Arthur BakerCompositions & Recordings
Baker began working as a DJ in Boston in the mid 1970s, where he played early disco and soul for the early Boston club scene alongside famed local DJs including John Luongo and Jimmy Stuard. He had little patience for DJing, saying in an interview: "[If] I didn't get a good reaction on a record, I'd just rip it off, break it up and throw it on the dancefloor." In 1977 he turned to production with the Hearts Of Stone project, released on the Canadian Disco 1 label. He also was part of the group North End in Boston, releasing two well-regarded 12"s, respectively on West End and Emergency Records.
In 1981, Baker moved to New York, where he continued as a producer, working with Michael Jonzun and Maurice Starr on several releases for the Posse Records label. He also worked with Joe Bataan, Larry Wu, Tom Moulton, Jo Bisso, and his then wife Tina B by the start of the 1980s, which would be his most prolific and influential decade of work. He was especially well known for his association with The Latin Rascals who did edits on many of Baker's productions through the 1980s, including Hall and Oates and The Rolling Stones.
He went on to produce for Tommy Boy Records, where he produced Afrika Bambaataa & Soulsonic Force's "Planet Rock" single, which was a hit in the summer of 1982. The record combined elements from two Kraftwerk recordings, "Trans Europe Express" and "Numbers," which were interpolated by studio musicians, rather than sampled. From the groundbreaking electro recorded at the same session, he produced Planet Patrol's "Play at Your Own Risk" single in 1982, another Tommy Boy group that hit big in 1983, establishing a major precursor to freestyle and "urban contemporary" music that was to come.
Also during 1982, he produced the single "Walking on Sunshine" by Rockers Revenge featuring Donnie Calvin which hit number one on the U.S. Dance chart on September 18 that year. Baker launched his first record label Streetwise in the same year. Later labels including Criminal Records and Pow Wow, as well as Baker's Shakedown Studios, would soon follow.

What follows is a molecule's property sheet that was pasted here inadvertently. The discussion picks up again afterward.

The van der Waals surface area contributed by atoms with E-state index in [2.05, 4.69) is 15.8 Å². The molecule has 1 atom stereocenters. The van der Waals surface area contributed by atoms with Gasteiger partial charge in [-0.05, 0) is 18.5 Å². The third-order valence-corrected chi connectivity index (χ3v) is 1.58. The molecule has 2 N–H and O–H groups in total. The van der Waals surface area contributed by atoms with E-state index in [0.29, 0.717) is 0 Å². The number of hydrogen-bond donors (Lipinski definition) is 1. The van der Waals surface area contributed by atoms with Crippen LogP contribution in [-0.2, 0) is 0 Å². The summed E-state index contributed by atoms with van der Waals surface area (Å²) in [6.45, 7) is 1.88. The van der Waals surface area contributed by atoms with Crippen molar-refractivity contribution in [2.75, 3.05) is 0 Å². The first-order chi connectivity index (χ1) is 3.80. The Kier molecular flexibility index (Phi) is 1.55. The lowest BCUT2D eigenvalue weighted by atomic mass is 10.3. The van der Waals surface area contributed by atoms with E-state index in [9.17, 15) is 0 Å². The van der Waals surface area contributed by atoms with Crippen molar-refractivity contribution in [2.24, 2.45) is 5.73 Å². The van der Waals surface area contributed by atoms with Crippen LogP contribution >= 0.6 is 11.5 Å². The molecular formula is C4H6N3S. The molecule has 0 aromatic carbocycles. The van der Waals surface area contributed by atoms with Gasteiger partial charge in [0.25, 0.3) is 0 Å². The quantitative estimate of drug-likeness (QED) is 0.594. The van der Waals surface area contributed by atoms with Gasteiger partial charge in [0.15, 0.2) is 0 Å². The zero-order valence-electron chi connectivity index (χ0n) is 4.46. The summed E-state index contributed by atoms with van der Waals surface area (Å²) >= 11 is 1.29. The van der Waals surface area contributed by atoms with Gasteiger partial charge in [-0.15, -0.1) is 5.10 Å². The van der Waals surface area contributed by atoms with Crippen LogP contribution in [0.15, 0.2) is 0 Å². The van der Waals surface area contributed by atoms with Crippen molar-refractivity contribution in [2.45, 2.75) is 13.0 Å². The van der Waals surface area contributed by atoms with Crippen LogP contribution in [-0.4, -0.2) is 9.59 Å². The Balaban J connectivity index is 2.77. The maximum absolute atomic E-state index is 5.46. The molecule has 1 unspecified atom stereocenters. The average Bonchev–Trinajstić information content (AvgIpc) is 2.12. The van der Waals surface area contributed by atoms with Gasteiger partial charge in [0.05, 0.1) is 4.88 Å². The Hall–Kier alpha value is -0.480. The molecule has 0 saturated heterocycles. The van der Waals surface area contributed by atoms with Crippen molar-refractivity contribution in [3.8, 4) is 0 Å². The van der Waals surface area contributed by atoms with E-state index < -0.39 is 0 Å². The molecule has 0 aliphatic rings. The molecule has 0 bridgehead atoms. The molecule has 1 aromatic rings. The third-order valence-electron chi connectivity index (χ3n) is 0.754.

In 1983, Baker found work doing dance remixes of pop and rock hits, first with Cyndi Lauper's "Girls Just Wanna Have Fun," and Bruce Springsteen's "Dancing in the Dark," "Cover Me," and "Born in the U.S.A." from his Born in the U.S.A. album. In 1984, Baker contributed his "Breakers' Revenge" to the Beat Street score and movie soundtrack, which he also helped produce. The infamous and much sought after Remixes for Pet Shop Boys´ "Suburbia" followed in 1986 which happens to be the birth year of Hurts lead singer Theo Hutchcraft with a notable collaboration in 2011 ("Wonderful Life").
Following these successes, Baker came to the attention of British alternative dance group New Order, which asked him to produce its songs "Confusion" and "Thieves Like Us" (and Baker can be seen prominently in the music video of the former). The 12-inch single "Confusion" was a crossover hit on the U.S. dance charts, and established a relationship between Baker and the band that has continued for more than 20 years. This also set a precedent for rock-style bands to produce dance records and remixes, which have now become commonplace.
Narrowly missing out on signing the Beastie Boys to his Streetwise label, Baker did manage to sign the group New Edition, which had success with its single "Candy Girl."
In 1984, the New York-based Baker worked with Philadelphians "Hall & Oates" as mix consultant on their album Big Bam Boom, and the result was a markedly urban and electronic sound for the duo. Baker co-wrote the opening instrumental, "Dance On Your Knees," with Daryl Hall. He also remixed that song and the album's other three chart hits: "Out Of Touch," "Method Of Modern Love," and "Possession Obsession."
In 1985, Baker helped Bob Dylan complete his Empire Burlesque album as mixer and arranger, and with Little Steven organized and produced the anti-apartheid anthem "Sun City" by Artists United Against Apartheid.
In the late 1980s and later into the 1990s, Baker worked with soul star Al Green, writing and producing the international hit "The Message is Love" and the anti-handgun song "Leave the Guns at Home". In 1989 he released the album Merge on A&M Records as Arthur Baker And The Backbeat Disciples, and remixed Neneh Cherry's debut single Buffalo Stance. He was also the music supervisor of the films Fried Green Tomatoes and Listen Up - The Lives Of Quincy Jones.
In the 1990s, following a break from production for some years, Baker moved to London, and established a chain of successful bars—The Elbow Rooms—across the city. He also owns the Tiny Robot restaurant and The Starland Social Club members bar in London, located in Notting Hill. He continues to work as a DJ and producer and recently produced "Part-A" for the genre-busting London Electro Metal band Monsta (2).
In 2006, the financial services company Visa used a Baker-produced track from Afrika Bambaataa's "Looking For the Perfect Beat" as the backing music of a Visa Check Card commercial. In the ad, an animated worm drawn on the pages of a checkbook does the 1980s dance known as the Worm.